He plucked them and flushed the feathers carefully, so as not to block up the toilets and draw attention.
If you meet friends in a narrow passage, or on a footpath, be careful not to block up the way.
But if she hears of the block up yer, and waits at the lower station?
On quitting the mayor, General Cambronne and his forty grenadiers met a battalion sent from Grenoble to block up their passage.
There were a good many of them—so many as nearly to block up the street at one part.
Cast off the heel-lashing and rig your boom out to the mark, slue the boom with the block up and make fast round the yard.
Let nothing come in to block up that—however fair, howsoever dear it be.
Hernando and his Indians are gone to the after-deck to block up the cabin doors.
Great care should be taken to block up the aeroplane rigidly.
What's become of that tinware exhibit you used to block up traffic with?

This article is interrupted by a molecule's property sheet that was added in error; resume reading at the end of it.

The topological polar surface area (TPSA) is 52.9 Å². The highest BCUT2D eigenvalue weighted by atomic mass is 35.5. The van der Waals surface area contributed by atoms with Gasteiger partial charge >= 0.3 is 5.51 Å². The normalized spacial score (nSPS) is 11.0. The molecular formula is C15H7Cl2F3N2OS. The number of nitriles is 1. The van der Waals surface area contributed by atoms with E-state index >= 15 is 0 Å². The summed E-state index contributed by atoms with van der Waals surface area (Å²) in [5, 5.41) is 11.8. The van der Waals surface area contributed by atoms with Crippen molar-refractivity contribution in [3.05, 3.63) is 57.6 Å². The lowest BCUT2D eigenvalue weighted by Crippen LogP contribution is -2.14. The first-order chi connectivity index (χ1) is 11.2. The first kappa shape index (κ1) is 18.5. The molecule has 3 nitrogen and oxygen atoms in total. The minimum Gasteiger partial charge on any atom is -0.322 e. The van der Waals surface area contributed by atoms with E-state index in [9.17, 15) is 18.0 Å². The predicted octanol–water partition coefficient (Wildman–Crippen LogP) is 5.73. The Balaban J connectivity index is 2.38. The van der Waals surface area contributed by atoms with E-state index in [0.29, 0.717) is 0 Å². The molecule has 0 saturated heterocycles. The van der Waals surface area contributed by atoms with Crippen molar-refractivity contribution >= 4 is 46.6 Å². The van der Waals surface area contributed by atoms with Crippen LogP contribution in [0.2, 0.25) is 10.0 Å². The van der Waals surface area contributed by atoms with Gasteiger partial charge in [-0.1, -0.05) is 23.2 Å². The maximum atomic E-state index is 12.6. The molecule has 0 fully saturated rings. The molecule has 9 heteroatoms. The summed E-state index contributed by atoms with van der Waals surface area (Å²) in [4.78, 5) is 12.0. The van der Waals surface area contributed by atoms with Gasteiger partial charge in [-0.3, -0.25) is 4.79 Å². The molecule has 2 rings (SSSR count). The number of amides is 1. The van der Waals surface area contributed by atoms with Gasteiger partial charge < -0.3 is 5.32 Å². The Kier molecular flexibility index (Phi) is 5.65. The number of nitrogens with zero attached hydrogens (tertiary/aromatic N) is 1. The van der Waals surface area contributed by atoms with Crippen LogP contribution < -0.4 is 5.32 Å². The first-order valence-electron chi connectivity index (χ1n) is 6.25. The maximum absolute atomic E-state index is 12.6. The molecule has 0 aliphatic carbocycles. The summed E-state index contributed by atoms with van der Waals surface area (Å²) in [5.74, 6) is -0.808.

"solid piece," c.1300, from Old French bloc "log, block" of wood (13c.), via Middle Dutch bloc "trunk of a tree" or Old High German bloh, from a common Germanic source, from PIE *bhlugo-, from *bhelg- "a thick plank, beam" (see balk).
Meaning "mould for a hat" is from 1570s. Slang sense of "head" is from 1630s. Extended sense of "obstruction" is first recorded 1640s. In cricket from 1825; in U.S. football from 1912. The meaning in city block is 1796, from the notion of a "compact mass" of buildings; slang meaning "fashionable promenade" is 1869.
BLOCK. A term applied in America to a square mass of houses included between four streets. It is a very useful one. [Bartlett]
Interruption, especially obstruction, of a normal physiological function.
Interruption, complete or partial, permanent or temporary, of the passage of a nervous impulse.
Sudden cessation of speech or a thought process without an immediate observable cause, sometimes considered a consequence of repression.
|block and tackle |
An arrangement of pulleys and ropes used to reduce the amount of force needed to move heavy loads. One pulley is attached to the load, and rope or chains connect this pulley to a fixed pulley. Each pulley may have multiple grooves or wheels for the rope to pass over numerous times. Pulling the rope or chain slowly draws the load-bearing pulley toward the fixed one with high mechanical advantage.